Ebola: A Big Humanitarian Data Disaster

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Session Description

This session will focus on the use of data in humanitarian crises, with a focus on the legality, proportionality, and impact of current practice on balance of power around the world. Specifically, governments and humanitarian organizations are increasingly calling for (and seizing) enormous amounts of personally identifiable information - or information that can be re-identified - to implement untested data models in complex and precarious contexts. Not only is this practice dangerous, it is illegal, in ways that imperil some of the world's best intentioned organizations. This session will focus on the current state of practice, through the case study of the Ebola epidemic, and discuss the legal and practical implications for future use.

Ebola: A Big Humanitarian Data Disaster
Presenter/s Sean McDonald
Bio/s Sean Martin McDonald is the CEO of FrontlineSMS. Frontline technologies are used by thousands of organizations to reach tens of millions of people, saving lives, improving healthcare, and building inclusive societies. Frontline was named the #1 Technology NGO in the world and was listed by the Nominet Trust Social 100 in 2014. Sean recently wrote an in-depth research analysis of the use and legality of data and technology implementation during the Ebola crisis in West Africa. Sean is an affiliate with Harvard University's Berkman Center. Sean is an advisor to Digital Democracy, DoSomething.org, ECPAT USA, the Law Without Walls Program, TechChange, and UNDP. Sean is a lawyer, barred in New York. He holds a J.D. and an M.A. in International Peace and Conflict Resolution from American University.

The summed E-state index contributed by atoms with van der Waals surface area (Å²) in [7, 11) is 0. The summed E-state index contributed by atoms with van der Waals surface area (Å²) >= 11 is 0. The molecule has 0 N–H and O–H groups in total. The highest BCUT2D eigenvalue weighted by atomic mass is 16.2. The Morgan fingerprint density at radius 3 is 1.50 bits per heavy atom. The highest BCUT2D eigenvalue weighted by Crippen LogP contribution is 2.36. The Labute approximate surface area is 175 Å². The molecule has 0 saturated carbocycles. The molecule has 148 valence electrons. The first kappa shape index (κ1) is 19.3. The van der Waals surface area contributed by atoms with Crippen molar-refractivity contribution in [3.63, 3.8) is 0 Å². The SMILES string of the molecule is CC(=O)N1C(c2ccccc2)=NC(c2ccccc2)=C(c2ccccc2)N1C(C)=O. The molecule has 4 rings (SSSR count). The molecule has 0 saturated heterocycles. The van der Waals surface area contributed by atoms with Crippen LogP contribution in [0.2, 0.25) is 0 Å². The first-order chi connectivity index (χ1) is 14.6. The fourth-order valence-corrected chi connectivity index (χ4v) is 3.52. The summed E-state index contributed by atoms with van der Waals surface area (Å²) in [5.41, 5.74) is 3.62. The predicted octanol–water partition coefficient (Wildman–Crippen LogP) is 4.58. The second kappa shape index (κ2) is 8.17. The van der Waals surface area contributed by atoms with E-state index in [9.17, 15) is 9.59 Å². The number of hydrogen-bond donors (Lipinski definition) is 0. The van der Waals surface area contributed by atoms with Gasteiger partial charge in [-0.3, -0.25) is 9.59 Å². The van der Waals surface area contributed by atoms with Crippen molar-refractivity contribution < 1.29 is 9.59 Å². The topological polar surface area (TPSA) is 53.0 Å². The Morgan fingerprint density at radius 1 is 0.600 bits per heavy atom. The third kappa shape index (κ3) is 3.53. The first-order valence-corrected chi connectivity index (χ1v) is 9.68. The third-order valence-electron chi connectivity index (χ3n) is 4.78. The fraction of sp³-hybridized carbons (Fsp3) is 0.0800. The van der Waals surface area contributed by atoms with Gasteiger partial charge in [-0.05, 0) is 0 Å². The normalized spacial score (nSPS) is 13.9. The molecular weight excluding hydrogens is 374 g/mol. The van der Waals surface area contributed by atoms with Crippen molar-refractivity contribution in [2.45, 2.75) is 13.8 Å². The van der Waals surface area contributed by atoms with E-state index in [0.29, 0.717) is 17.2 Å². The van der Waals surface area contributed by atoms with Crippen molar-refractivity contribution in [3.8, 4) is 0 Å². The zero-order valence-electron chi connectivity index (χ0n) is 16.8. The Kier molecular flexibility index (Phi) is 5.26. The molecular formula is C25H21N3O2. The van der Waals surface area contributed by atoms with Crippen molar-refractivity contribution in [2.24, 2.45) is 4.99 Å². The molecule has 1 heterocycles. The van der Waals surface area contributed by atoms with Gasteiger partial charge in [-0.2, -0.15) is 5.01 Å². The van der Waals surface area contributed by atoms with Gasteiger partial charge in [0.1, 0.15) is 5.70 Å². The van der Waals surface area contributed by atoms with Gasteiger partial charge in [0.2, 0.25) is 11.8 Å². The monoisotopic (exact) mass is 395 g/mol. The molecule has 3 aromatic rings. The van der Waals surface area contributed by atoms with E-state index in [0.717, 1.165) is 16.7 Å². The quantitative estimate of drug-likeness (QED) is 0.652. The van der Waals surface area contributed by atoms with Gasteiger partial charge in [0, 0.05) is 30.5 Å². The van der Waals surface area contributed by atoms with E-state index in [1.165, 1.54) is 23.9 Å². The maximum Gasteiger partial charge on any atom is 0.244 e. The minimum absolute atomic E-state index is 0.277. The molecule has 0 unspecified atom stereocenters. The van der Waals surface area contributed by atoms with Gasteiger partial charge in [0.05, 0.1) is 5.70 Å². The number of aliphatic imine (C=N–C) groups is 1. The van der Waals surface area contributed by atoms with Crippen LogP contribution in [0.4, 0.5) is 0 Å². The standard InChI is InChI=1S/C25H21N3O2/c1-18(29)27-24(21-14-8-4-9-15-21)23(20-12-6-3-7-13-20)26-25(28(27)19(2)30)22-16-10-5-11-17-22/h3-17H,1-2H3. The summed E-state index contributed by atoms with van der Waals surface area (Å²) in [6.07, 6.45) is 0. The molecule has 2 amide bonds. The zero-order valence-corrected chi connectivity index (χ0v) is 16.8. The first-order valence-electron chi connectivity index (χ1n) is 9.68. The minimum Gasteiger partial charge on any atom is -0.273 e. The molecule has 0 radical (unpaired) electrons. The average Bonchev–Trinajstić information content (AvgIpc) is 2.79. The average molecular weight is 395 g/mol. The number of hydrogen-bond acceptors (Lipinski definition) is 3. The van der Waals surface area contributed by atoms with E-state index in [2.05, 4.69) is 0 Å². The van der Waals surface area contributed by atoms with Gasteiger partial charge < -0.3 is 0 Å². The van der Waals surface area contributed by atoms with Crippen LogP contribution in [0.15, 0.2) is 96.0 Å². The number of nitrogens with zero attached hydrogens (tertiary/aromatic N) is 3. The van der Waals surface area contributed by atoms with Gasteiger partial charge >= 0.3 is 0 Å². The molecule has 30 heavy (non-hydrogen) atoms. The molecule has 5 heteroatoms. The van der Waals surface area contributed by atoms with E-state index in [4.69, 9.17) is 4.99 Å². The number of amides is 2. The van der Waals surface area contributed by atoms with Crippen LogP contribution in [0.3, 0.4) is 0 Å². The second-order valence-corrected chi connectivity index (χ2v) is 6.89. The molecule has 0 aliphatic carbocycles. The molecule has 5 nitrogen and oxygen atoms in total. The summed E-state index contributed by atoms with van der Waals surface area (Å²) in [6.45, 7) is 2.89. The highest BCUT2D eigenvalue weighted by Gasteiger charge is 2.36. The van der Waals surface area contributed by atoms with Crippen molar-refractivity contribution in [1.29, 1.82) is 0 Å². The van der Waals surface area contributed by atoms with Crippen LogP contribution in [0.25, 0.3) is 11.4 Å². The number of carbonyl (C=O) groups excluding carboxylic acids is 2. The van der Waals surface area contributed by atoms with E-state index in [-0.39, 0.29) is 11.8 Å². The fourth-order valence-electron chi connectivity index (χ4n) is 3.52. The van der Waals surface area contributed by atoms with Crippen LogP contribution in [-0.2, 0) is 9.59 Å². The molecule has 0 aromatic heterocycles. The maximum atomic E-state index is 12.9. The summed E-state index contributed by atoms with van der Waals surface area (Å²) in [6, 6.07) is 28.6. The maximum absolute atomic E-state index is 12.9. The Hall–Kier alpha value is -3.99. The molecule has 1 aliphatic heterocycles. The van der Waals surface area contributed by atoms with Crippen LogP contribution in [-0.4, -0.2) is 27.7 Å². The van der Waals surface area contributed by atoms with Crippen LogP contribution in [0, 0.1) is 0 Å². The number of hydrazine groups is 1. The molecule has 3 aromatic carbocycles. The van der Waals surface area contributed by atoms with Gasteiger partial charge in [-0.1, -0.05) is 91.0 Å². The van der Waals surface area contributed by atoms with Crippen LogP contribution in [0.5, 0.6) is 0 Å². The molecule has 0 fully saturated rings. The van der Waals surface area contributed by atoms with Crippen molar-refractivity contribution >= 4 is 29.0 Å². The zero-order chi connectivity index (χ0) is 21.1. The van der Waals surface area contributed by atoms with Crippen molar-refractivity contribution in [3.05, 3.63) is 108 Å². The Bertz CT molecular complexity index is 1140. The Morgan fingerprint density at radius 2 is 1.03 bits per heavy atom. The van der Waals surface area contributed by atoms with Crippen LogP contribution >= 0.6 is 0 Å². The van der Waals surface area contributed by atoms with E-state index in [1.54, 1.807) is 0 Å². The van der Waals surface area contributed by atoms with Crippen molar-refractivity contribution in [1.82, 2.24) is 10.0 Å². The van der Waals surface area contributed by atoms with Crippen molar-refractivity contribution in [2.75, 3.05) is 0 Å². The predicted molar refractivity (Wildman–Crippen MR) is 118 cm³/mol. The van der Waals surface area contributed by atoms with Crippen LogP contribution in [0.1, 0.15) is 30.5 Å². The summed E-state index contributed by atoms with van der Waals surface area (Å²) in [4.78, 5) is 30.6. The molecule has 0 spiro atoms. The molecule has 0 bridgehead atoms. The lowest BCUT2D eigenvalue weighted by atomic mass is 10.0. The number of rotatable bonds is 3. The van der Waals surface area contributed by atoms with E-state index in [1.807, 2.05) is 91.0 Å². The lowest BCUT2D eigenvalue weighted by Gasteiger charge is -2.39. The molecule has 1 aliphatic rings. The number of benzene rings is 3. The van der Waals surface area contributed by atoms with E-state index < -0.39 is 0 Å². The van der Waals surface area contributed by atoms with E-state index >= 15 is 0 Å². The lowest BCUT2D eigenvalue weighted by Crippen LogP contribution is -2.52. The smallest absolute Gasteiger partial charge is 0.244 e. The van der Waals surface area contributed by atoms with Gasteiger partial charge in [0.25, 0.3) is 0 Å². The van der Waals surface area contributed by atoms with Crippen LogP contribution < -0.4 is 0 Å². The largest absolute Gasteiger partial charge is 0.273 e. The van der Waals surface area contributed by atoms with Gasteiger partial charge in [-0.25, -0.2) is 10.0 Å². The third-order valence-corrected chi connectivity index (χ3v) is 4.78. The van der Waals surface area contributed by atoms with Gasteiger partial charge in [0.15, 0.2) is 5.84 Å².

Language English

Session Comments

Session Notes:

Phase 1: The Epidemiology of Uncertainty

About 30,000 infected

When CDC got involved, estimates sky-rocketed to 500,000+

Phase 2: Digitizing Disaster

Phase 3: Contact Tracing Ebola

Cellphone data used to track and predict ebola’s spread - CDR (call detail record)

Phase 4: The Law

Some anonymization - Names and phone numbers were removed

Almost impossible to effectively anonymize CDRs

No applicable value to tracing contact via CDRs

However, many news orgs calling for it (e.g. Economist, etc)

Article: “Cloudy with a Conflict of Laws” - Vivek Krishnamurthy: "How cloud computing has disrupted the mutual legal assistance treaty system and why it matters"

Rule of Law Around the World (chart)

Quote by Dana Boyd, “What Kind of World Are We Building"

Proportionality and due process must be considered

Some guidelines for International Organizations and National Governments

Question about how this is working with Zika

Flowminder, www.flowminder.org - "Our mission is to improve public health and welfare in low- and middle-income countries. The data we provide are global public goods." [from their web site]

Opt-in opportunities for data a better idea